Rita Esquirel

RITA ESQUIREL

Uh one of the new terms in bilingual education that has just come about is a term that Dr. Steven Krashen is using in his new book, “The Development of the Heritage Language.” He is using the term primary language not as much and using the term the heritage language. This is a book that he wrote with Dr. Lucy Say and Dr. Jeff McClellan. I like the term heritage language development because it tells us a little bit about uh the idea that one is an immigrant, or that one is the first generation of immigrants, or even second or third generation, rather then primary language because when one learns English and that becomes the primary language that you use in school and that you use in your working, well then what happens to this language that you grew up with, so using heritage language and then saying that you’re going to learn English – English is a good way that I would like to use the term now.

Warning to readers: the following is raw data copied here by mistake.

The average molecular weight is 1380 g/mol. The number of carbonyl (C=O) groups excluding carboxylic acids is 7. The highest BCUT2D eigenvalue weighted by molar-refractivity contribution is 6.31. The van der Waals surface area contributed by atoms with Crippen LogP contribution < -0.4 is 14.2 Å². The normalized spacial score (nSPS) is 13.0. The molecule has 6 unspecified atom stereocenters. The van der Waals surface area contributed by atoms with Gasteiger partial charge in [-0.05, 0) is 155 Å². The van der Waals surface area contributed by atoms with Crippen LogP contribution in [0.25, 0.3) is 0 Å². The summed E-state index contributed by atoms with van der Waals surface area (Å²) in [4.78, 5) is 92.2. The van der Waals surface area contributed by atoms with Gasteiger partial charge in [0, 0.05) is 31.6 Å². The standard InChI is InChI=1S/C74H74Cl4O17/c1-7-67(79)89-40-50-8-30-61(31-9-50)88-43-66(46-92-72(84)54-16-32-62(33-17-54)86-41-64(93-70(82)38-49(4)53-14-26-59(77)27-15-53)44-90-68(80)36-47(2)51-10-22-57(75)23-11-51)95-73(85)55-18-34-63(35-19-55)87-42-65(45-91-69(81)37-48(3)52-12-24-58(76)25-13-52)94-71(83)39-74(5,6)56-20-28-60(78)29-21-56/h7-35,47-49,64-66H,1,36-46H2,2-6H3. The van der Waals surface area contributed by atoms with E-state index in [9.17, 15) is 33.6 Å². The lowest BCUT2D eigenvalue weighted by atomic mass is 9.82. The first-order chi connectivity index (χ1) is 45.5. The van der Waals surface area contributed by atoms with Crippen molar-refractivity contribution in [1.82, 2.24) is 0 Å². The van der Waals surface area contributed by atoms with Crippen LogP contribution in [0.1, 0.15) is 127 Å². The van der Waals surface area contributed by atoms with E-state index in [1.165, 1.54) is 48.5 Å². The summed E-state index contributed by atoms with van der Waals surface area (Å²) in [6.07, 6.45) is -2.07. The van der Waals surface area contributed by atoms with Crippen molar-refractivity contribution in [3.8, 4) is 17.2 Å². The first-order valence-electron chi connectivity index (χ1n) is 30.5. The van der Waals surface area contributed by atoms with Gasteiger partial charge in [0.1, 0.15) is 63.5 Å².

I guess one of the questions that I get asked so often because of uh – my political background on a national level, and because being strictly a political being is that “How do we get a across a positive impression of bilingual education?” And again um quoting uh Steve Krashen uh he says that we need to say that the primary purpose of bilingual education is to achieve the speaking of English in this country. Bilingual education could mean any language. It could mean German and French. Uh, it could mean Italian and German as it is in Switzerland where I just visited. But in this country it’s English and another language, and in – and in uh saying that one needs to learn English, because one does have to learn English in order to be part of um the main curriculum, in order to be part of uh being able to uh have a good business here in – in the United States, when – when – we know that children must learn English. So therefore we should tout that because bilingual education really helps a child learn English better. We should keep away from saying, “Well I want bilingual education because it’s going to teach a child that he should continue to read and write in Korean, or continue to read and write in Spanish, or continue to read and write in Greek.” That is something that you know and that I know is going to happen, but we need to reinforce the fact that children are learning English in this wonderful program of ours and I think that that’s what’s gotten us into trouble politically. That’s one of the reasons that people came out and voted against uh bilingual education and for 227. I know at the university level (bell rings in background) with my students, all of whom are teachers (Interruption) In my sitting and teaching in the university and talking to teachers that new nothing about bilingual education but are coming in for their C-Clad, at the end of my course they always tell me, “Had I known this, you know, I would have thought differently about 227,” And it was that we failed to emphasize the fact that we are teaching English. We failed to bring about to the forefront the good, successful programs that we have, and I think we needed to tout the successes of programs such as two-way immersion, which I favor over all of the programs that we have in – in second language acquisition. I’m also trying very hard not to use the word ‘bilingual’. Uh it’s a red herring, the way bussing is. So therefore I try to use second language acquisition. Um hopefully there will be a third language, a fourth language, which is very common in other countries. So I also am trying to use the term um English language learners rather then limited English proficient because to me, not to everyone, that has sort of a negative connotation. Uh I think if I moved tomorrow to Greece and people said that I was limited Greek speaking, uh that would set me off on the wrong foot, rather then saying that I was a Greek learner, the way that we are saying that we are English language learners.